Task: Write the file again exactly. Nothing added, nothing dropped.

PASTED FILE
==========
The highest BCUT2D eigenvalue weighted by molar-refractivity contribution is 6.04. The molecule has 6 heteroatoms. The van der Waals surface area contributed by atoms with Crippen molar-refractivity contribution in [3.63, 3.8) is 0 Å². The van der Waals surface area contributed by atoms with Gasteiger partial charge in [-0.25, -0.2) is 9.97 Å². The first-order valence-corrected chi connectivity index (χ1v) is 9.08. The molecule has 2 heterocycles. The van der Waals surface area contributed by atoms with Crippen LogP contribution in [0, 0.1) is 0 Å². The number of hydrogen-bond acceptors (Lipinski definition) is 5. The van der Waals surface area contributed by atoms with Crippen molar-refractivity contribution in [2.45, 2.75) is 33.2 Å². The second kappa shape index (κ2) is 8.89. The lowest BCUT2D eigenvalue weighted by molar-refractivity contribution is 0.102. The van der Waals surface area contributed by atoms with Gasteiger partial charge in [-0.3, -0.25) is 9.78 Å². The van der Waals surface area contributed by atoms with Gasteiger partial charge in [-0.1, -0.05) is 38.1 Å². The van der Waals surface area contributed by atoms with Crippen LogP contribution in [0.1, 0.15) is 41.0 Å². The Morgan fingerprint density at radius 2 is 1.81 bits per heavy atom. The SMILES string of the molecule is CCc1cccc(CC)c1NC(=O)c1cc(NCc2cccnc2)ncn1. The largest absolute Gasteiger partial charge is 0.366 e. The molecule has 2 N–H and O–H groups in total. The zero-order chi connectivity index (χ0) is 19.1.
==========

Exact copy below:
The highest BCUT2D eigenvalue weighted by molar-refractivity contribution is 6.04. The molecule has 6 heteroatoms. The van der Waals surface area contributed by atoms with Crippen molar-refractivity contribution in [3.63, 3.8) is 0 Å². The van der Waals surface area contributed by atoms with Gasteiger partial charge in [-0.25, -0.2) is 9.97 Å². The first-order valence-corrected chi connectivity index (χ1v) is 9.08. The molecule has 2 heterocycles. The van der Waals surface area contributed by atoms with Crippen LogP contribution in [0, 0.1) is 0 Å². The number of hydrogen-bond acceptors (Lipinski definition) is 5. The van der Waals surface area contributed by atoms with Crippen molar-refractivity contribution in [2.45, 2.75) is 33.2 Å². The second kappa shape index (κ2) is 8.89. The lowest BCUT2D eigenvalue weighted by molar-refractivity contribution is 0.102. The van der Waals surface area contributed by atoms with Gasteiger partial charge in [-0.3, -0.25) is 9.78 Å². The van der Waals surface area contributed by atoms with Gasteiger partial charge in [-0.1, -0.05) is 38.1 Å². The van der Waals surface area contributed by atoms with Crippen LogP contribution in [0.1, 0.15) is 41.0 Å². The Morgan fingerprint density at radius 2 is 1.81 bits per heavy atom. The SMILES string of the molecule is CCc1cccc(CC)c1NC(=O)c1cc(NCc2cccnc2)ncn1. The largest absolute Gasteiger partial charge is 0.366 e. The molecule has 2 N–H and O–H groups in total. The zero-order chi connectivity index (χ0) is 19.1.